It happens every day. You are the one being interviewed but the interviewer is too busy talking to ask you any questions. How will they ever get to know you if the interviewer is too busy talking? Can you say, “I don’t care if you were a high school football star”? Or, “It’s too bad your kids are sick but I want to tell you about me”. How will you ever get to tell your great story without interrupting the interviewer and sounding rude? What if your time is up and you hardly had a chance to talk? Then, when they finally stop talking the interviewer asks, “Do you have any questions?”
What you want to say at this point is, “No! I don’t have any questions. What about you? Do you have any questions? You haven’t asked me any yet!”
No one wants to endure a stress interview but we all want the chance to describe how great we can be and how we will help the organization. But, as the candidate, how do you turn the monologue into a dialogue? How do you turn the subject back on yourself? Here are some tips from HR managers and men and women right out of college:
- Give it time but don’t let the time get away. No need to panic in the first five minutes. The interviewer may be breaking the ice. Glance at the clock or take a peek at the interviewer’s watch. If you are more than half way in and you still haven’t had time to talk, it is time for an interruption.
- Steer the conversation toward you. If the interviewer is blabbing on about their own college or work experience, that’s an opening for you to butt in with a segue into your own background.
- Don’t start asking questions too early. That time will come. If you start asking questions right up front you may not get the podium back. Let the interviewer ask the questions.
- No tangents. Don’t encourage conversations that will go on and on and not be relevant to the job opening. The interviewer may be talking about the World Cup and you may be a fan but don’t throw fuel on that fire. Be cordial and engaged but then go silent so the interviewer can get down to business.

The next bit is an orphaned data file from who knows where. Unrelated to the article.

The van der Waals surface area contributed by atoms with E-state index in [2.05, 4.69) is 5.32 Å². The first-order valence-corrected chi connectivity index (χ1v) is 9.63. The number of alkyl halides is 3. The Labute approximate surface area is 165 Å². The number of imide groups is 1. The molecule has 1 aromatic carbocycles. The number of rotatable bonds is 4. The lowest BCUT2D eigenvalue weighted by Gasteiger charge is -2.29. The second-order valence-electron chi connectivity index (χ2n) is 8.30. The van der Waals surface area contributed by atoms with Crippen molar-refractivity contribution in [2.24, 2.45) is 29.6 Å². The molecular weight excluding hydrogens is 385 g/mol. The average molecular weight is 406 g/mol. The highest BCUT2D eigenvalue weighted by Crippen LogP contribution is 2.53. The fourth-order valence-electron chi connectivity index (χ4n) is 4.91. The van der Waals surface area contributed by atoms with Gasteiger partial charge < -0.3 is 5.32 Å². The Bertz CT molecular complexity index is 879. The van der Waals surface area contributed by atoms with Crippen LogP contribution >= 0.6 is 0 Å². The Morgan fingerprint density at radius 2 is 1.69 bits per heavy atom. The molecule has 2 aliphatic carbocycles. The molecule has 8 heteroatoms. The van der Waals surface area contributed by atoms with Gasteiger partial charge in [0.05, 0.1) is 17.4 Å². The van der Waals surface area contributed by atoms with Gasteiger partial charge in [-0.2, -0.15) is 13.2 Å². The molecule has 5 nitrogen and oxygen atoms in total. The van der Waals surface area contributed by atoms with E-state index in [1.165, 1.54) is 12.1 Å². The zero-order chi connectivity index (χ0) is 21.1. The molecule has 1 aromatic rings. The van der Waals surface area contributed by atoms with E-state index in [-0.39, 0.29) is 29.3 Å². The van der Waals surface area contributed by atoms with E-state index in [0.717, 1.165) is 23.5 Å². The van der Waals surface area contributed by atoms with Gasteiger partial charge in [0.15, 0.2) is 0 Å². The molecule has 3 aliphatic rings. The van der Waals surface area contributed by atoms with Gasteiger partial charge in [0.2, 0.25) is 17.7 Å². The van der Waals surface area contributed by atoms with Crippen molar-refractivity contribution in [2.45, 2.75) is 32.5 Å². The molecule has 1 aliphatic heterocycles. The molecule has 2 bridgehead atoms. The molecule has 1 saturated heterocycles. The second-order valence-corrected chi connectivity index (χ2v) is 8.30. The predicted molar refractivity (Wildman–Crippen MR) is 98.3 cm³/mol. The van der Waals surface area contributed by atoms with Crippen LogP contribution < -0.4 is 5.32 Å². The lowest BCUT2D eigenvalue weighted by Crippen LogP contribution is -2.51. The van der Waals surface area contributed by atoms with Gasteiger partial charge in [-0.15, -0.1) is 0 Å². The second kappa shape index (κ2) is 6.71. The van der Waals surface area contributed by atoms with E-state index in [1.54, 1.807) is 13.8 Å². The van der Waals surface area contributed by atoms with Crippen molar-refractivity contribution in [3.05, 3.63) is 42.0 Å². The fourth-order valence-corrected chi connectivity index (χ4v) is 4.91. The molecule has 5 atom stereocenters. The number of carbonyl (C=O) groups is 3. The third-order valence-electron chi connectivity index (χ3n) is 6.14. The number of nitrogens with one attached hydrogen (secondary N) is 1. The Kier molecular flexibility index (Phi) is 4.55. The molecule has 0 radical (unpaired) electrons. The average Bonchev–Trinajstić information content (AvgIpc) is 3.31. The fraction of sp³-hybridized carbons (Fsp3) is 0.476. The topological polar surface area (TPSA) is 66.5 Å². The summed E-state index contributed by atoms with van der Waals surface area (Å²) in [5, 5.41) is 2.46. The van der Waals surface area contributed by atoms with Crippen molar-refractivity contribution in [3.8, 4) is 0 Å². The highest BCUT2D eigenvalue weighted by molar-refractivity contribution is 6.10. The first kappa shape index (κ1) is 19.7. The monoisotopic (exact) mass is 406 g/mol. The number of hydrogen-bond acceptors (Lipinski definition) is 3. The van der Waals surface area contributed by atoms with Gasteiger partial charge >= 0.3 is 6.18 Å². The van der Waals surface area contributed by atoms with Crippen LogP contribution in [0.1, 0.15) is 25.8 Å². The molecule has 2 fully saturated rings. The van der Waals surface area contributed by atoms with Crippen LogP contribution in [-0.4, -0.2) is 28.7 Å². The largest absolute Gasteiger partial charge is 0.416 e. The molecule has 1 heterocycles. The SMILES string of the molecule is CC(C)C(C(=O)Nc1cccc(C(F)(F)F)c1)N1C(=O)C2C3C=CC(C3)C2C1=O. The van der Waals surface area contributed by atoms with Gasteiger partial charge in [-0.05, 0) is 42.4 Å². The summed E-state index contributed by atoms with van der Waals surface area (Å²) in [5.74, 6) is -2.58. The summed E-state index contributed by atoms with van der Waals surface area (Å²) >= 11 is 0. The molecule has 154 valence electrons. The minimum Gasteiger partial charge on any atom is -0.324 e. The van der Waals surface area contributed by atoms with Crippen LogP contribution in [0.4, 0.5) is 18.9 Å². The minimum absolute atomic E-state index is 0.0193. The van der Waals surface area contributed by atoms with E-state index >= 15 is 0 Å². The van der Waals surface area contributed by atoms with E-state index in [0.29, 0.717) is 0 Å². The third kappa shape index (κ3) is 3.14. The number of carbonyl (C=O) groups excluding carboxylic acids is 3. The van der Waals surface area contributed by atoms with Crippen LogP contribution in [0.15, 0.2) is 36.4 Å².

In talking to those same HR managers and young men and women right out of college, there are several hypotheses about why this phenomenon exists. Some reasons are not pleasant.
- The interviewer flunked interview school. Any one who attends a seminar on interview skills is warned about speaking too much. Among many other reasons, the candidate is just not interested. For some, the temptation of a captive audience is just too much.
- There is really no job open. Why bother with learning about the candidate if the interviewer knows a job opening does not exist? A better question is, “Why have the interview at all?” It is probably a waste of time.
- Sometimes the interviewer is more nervous than the candidate. When that is the case, the candidate could be in for a long story of the interviewers career trajectory.
Sometimes it seems that the interviewer did all the talking but that may not be true. Avoid the trap when the interviewer says something like, “Let’s not have an interview. Let’s just chat.” Avoid that trap and be aware that the “chat” is still an interview and you are still a candidate.
When the interviewer drones on and on and time is slipping away, it is OK to interrupt. Politely say, “Thanks for all of that information, can I now tell you about how my experience relates to this job? I think you will like it.”
Then be aware of your own voice. The only thing worse than an interviewer who talks too much is the candidate who talks so much that the job slips away.